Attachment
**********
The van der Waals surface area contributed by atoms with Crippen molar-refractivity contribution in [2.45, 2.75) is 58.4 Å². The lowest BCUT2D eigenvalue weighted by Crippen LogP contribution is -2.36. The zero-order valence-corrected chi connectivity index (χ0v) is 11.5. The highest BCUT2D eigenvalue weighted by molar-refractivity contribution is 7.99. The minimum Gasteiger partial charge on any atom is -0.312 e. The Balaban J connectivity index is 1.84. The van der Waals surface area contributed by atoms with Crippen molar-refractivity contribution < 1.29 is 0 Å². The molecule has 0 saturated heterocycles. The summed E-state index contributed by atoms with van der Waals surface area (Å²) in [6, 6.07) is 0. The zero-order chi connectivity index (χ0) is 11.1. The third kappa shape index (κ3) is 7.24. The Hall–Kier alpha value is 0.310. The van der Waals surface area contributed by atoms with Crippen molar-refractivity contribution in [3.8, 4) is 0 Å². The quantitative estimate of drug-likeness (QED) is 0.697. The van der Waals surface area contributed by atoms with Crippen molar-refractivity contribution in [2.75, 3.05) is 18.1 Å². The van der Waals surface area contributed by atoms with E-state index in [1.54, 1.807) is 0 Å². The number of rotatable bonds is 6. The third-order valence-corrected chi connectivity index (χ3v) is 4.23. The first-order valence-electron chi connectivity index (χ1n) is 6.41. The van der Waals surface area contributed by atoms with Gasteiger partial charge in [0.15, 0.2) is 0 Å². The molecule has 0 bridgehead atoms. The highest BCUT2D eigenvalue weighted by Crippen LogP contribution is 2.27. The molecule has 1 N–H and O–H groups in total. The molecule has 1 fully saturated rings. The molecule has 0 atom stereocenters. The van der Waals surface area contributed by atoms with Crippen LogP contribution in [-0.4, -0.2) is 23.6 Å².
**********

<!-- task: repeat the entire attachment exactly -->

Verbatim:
The van der Waals surface area contributed by atoms with Crippen molar-refractivity contribution in [2.45, 2.75) is 58.4 Å². The lowest BCUT2D eigenvalue weighted by Crippen LogP contribution is -2.36. The zero-order valence-corrected chi connectivity index (χ0v) is 11.5. The highest BCUT2D eigenvalue weighted by molar-refractivity contribution is 7.99. The minimum Gasteiger partial charge on any atom is -0.312 e. The Balaban J connectivity index is 1.84. The van der Waals surface area contributed by atoms with Crippen molar-refractivity contribution < 1.29 is 0 Å². The molecule has 0 saturated heterocycles. The summed E-state index contributed by atoms with van der Waals surface area (Å²) in [6, 6.07) is 0. The zero-order chi connectivity index (χ0) is 11.1. The third kappa shape index (κ3) is 7.24. The Hall–Kier alpha value is 0.310. The van der Waals surface area contributed by atoms with Crippen molar-refractivity contribution in [3.8, 4) is 0 Å². The quantitative estimate of drug-likeness (QED) is 0.697. The van der Waals surface area contributed by atoms with Crippen molar-refractivity contribution in [2.75, 3.05) is 18.1 Å². The van der Waals surface area contributed by atoms with E-state index in [1.54, 1.807) is 0 Å². The number of rotatable bonds is 6. The third-order valence-corrected chi connectivity index (χ3v) is 4.23. The first-order valence-electron chi connectivity index (χ1n) is 6.41. The van der Waals surface area contributed by atoms with Gasteiger partial charge in [0.15, 0.2) is 0 Å². The molecule has 0 bridgehead atoms. The highest BCUT2D eigenvalue weighted by Crippen LogP contribution is 2.27. The molecule has 1 N–H and O–H groups in total. The molecule has 1 fully saturated rings. The molecule has 0 atom stereocenters. The van der Waals surface area contributed by atoms with Crippen LogP contribution in [-0.4, -0.2) is 23.6 Å².